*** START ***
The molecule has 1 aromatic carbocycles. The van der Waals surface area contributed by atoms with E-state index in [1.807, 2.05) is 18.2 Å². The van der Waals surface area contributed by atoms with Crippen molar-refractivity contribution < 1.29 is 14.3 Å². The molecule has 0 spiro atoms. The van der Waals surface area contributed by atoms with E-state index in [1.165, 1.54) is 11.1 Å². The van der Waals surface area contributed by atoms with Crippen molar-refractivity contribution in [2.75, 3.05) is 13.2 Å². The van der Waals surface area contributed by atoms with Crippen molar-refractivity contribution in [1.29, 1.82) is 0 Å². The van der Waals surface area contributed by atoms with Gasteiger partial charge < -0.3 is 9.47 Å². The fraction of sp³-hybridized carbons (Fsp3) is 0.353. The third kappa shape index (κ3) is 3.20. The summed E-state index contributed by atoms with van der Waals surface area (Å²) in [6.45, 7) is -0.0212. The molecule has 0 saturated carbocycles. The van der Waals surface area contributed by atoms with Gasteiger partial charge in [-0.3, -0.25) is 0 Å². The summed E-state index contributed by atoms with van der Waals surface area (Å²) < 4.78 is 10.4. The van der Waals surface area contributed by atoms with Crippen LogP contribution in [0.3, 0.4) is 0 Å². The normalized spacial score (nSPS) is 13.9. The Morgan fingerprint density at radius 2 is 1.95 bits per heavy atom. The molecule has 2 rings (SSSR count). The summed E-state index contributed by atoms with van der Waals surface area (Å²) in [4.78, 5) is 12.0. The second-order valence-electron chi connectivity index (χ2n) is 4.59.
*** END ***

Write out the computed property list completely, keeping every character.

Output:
The molecule has 1 aromatic carbocycles. The van der Waals surface area contributed by atoms with E-state index in [1.807, 2.05) is 18.2 Å². The van der Waals surface area contributed by atoms with Crippen molar-refractivity contribution < 1.29 is 14.3 Å². The molecule has 0 spiro atoms. The van der Waals surface area contributed by atoms with E-state index in [1.165, 1.54) is 11.1 Å². The van der Waals surface area contributed by atoms with Crippen molar-refractivity contribution in [2.75, 3.05) is 13.2 Å². The van der Waals surface area contributed by atoms with Crippen molar-refractivity contribution in [1.29, 1.82) is 0 Å². The van der Waals surface area contributed by atoms with Gasteiger partial charge < -0.3 is 9.47 Å². The fraction of sp³-hybridized carbons (Fsp3) is 0.353. The third kappa shape index (κ3) is 3.20. The summed E-state index contributed by atoms with van der Waals surface area (Å²) in [6.45, 7) is -0.0212. The molecule has 0 saturated carbocycles. The van der Waals surface area contributed by atoms with Gasteiger partial charge in [-0.3, -0.25) is 0 Å². The summed E-state index contributed by atoms with van der Waals surface area (Å²) < 4.78 is 10.4. The van der Waals surface area contributed by atoms with Crippen LogP contribution in [0.3, 0.4) is 0 Å². The normalized spacial score (nSPS) is 13.9. The Morgan fingerprint density at radius 2 is 1.95 bits per heavy atom. The molecule has 2 rings (SSSR count). The summed E-state index contributed by atoms with van der Waals surface area (Å²) in [4.78, 5) is 12.0. The second-order valence-electron chi connectivity index (χ2n) is 4.59.